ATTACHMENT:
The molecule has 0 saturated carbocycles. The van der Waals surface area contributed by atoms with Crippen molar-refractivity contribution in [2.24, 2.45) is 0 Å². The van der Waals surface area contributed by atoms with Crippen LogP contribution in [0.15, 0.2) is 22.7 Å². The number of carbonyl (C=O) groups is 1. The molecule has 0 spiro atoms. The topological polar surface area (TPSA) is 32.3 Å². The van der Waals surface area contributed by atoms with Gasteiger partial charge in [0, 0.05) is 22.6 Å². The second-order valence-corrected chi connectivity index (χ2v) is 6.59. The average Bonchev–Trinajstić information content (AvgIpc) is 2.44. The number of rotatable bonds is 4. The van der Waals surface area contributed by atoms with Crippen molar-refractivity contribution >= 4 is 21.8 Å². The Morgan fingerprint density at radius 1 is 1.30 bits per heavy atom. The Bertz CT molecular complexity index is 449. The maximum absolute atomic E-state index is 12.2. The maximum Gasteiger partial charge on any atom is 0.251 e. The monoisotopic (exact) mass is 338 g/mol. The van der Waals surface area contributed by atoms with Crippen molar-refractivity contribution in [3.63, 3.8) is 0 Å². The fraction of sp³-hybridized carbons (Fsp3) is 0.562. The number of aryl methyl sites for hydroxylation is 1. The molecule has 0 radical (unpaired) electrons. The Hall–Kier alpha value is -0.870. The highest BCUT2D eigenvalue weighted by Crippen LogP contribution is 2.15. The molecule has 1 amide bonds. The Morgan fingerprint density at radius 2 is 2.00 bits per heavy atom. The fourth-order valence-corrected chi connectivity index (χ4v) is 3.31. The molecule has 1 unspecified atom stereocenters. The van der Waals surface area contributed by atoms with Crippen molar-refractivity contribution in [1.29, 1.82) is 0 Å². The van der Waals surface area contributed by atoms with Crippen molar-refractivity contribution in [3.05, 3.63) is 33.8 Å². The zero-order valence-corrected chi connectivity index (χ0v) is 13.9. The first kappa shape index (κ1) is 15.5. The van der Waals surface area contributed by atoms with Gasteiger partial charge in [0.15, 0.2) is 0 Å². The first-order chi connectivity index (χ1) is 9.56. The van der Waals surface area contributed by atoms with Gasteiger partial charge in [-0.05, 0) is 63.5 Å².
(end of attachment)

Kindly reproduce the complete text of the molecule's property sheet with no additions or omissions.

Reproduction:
The molecule has 0 saturated carbocycles. The van der Waals surface area contributed by atoms with Crippen molar-refractivity contribution in [2.24, 2.45) is 0 Å². The van der Waals surface area contributed by atoms with Crippen LogP contribution in [0.15, 0.2) is 22.7 Å². The number of carbonyl (C=O) groups is 1. The molecule has 0 spiro atoms. The topological polar surface area (TPSA) is 32.3 Å². The van der Waals surface area contributed by atoms with Gasteiger partial charge in [0, 0.05) is 22.6 Å². The second-order valence-corrected chi connectivity index (χ2v) is 6.59. The average Bonchev–Trinajstić information content (AvgIpc) is 2.44. The number of rotatable bonds is 4. The van der Waals surface area contributed by atoms with Crippen molar-refractivity contribution >= 4 is 21.8 Å². The Morgan fingerprint density at radius 1 is 1.30 bits per heavy atom. The Bertz CT molecular complexity index is 449. The maximum absolute atomic E-state index is 12.2. The maximum Gasteiger partial charge on any atom is 0.251 e. The monoisotopic (exact) mass is 338 g/mol. The van der Waals surface area contributed by atoms with Crippen molar-refractivity contribution in [3.63, 3.8) is 0 Å². The fraction of sp³-hybridized carbons (Fsp3) is 0.562. The number of aryl methyl sites for hydroxylation is 1. The molecule has 0 radical (unpaired) electrons. The Hall–Kier alpha value is -0.870. The highest BCUT2D eigenvalue weighted by Crippen LogP contribution is 2.15. The molecule has 1 amide bonds. The Morgan fingerprint density at radius 2 is 2.00 bits per heavy atom. The fourth-order valence-corrected chi connectivity index (χ4v) is 3.31. The molecule has 1 unspecified atom stereocenters. The van der Waals surface area contributed by atoms with Crippen molar-refractivity contribution in [1.29, 1.82) is 0 Å². The van der Waals surface area contributed by atoms with Crippen molar-refractivity contribution in [3.05, 3.63) is 33.8 Å². The zero-order valence-corrected chi connectivity index (χ0v) is 13.9. The first kappa shape index (κ1) is 15.5. The van der Waals surface area contributed by atoms with Gasteiger partial charge in [0.15, 0.2) is 0 Å². The first-order chi connectivity index (χ1) is 9.56. The van der Waals surface area contributed by atoms with Gasteiger partial charge in [-0.05, 0) is 63.5 Å².